Finally, there is also a cheaper display with HD resolution and TN display technology. With TN, the colors and contrasts are lower.

Webcam with privacy screen

As usual, there is a 720p camera that can record at 720p / 30FPS. Not much to look forward to, but it works well for video calls if you have lighting.

The far-field microphone array can record sounds from all directions and has been optimized for speech. This is ideal for calls, but also if you want to use the laptop with voice commands such as Microsoft Cortana or Amazon Alexa.

For privacy reasons, Lenovo has integrated a physical shutter (ThinkShutter) so that you do not have to use a tape to hide the webcam. The microphone stays connected and may be active as you may need it for non-video apps.

Finally, there is an optional infrared webcam that allows you to scan your face in 3D and enable secure facial unlocking with Windows Hello. We strongly recommend using a secure password for 3D facial unlocking or the fingerprint reader (also optional).

X390 speed and system performance

Although our device is equipped with a Core i5 (Gen 8) processor, it achieves very good results in the classic PCMark 8 benchmark (measures the total system performance), which makes the X390 a good computer for office work and everyday computing.

Geekbench Multi-Thread rather shows the type of performance differences that can occur with CPU-heavy apps. Our charts show that the Intel 10th Gen platform offers more upside potential, and so does the Core i7 (Gen 8) CPU options.

In general, Intel does an excellent job scaling performance with higher-priced CPU models. However, it is up to you to find the best compromise between performance and price, since CPU upgrades can be expensive and the increase in performance is not linear. It depends on what you are doing.

If you don't have CPU-heavy work (video editing, scientific computing, extensive Excel calculations, etc.), Core i5 and 16 GB RAM are a good way. General, We recommend 16 GB and fast SSD storage, since apparently "light computing" apps like browsers can become real memory-eating monsters when many tabs are open.

In terms of graphics / games, our ThinkPad X390 offers slightly better performance than last year's models due to small hardware updates. However, the new integrated graphics of the Intel i7 10710U is almost twice as fast. So if you want a better gaming experience or better GPU performance, keep an eye out for this version of the X390.

3DMark simulates the rendering of games

Our 3DMark Firestrike diagram shows that discrete GPUs are still the absolute best. Last year's ThinkPad T480s + GeForce MX150 beat the current Dell XPS 13 7390 with the latest mobile GPU from Intel.

Battery life

The Thinkpad X390 has one Battery capacity of 48 WhThis corresponds to its category (size, price) because the XPS 13 has 52 Wh and the X1 Carbon has 50 Wh.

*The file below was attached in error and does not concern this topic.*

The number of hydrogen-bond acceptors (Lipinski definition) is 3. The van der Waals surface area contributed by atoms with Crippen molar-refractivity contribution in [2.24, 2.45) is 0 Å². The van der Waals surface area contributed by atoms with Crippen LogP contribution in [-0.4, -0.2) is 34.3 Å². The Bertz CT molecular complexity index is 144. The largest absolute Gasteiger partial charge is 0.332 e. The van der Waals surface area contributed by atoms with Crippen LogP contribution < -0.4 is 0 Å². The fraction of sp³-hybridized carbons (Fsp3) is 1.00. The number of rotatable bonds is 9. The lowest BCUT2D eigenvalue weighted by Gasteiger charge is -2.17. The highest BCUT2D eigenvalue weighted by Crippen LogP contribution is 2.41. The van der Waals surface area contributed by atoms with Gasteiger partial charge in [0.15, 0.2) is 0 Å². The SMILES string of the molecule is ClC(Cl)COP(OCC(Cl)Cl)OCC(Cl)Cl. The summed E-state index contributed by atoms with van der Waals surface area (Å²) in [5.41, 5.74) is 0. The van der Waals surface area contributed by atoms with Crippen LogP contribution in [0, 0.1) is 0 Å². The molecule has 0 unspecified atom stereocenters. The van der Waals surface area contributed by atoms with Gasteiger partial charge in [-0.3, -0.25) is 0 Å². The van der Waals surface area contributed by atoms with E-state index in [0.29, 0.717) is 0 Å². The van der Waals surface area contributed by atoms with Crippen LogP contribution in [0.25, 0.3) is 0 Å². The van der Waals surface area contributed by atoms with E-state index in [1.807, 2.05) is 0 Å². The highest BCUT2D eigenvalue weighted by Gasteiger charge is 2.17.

"One of the fastest LAPTOP fees we've ever seen"

Battery tests show with a robust set of office workloads (at 200 NIT screen brightness) Continuous use of 6 hours and 31 minuteswhich we think is very respectable and fairly realistic.

Note that battery tests are never representative of real use, as app settings, background tasks, brightness status and network conditions are always different. The most important part of battery life is to look at battery capacity (in Wh) and overall system performance baseline (CPU Thermal Design Point or TDP).

The battery life recommended by PC manufacturers is often based on best-case scenarios with low-intensity video playback and a weak screen. The numbers we have are much closer to reality based on our experience.

Charging speed of the battery

We found them in our tests Loading speed of this laptop should be 0.82 Wh / mn (49 Wh / hour), which is very fast for a laptop. Charging can sometimes make up for the raw capacity, and it is very important for anyone who cares about battery life

For example, the ThinkPad T490 was charged at 40 Wh / hour and the X1 Carbon at 47 Wh / hour. So this is one of the fastest laptop loads we've seen so far.

Note that this is the 0-80% loading speed. In addition, charging is noticeably slower. This is the case with practically all computer or telephone batteries and is limited by chemical reactions in the battery cells.


The Lenovo ThinkPad X390 is a great option for users who want something more compact than the X1 Yoga or T400 series ThinkPads, but not as expensive as the X1 Carbon.

Buyers considering the Dell XPS 13 as an alternative will find that the XPS 13 is significantly smaller (40%) at a comparable weight (5% lighter). The XPS 13 screen may also be brighter (500 NIT specs) and has a glossy finish, which may or may not be an advantage.


In addition to the size, the fluctuation factor of the XPS 13 compared to the ThinkPad X390 can be the certified robustness of the ThinkPad X390, which most competitors do not have, the more comfortable inputs and a large number of connections. In short, it's a matter of personal preference.

In our opinion, the ThinkPad X390 is well suited for users with typical office productivity apps (email, web, MS Office, light image editing).

Creative users who can afford it would probably prefer the 14- or 15-inch laptops offered by Lenovo, especially those with discrete GPU, higher memory and better displays (including OLED options) like the ThinkPad Extreme Gen2 or the WorkPad – counterpart ThinkPad P1 Gen2.

Overall product rating: 8.9 / 10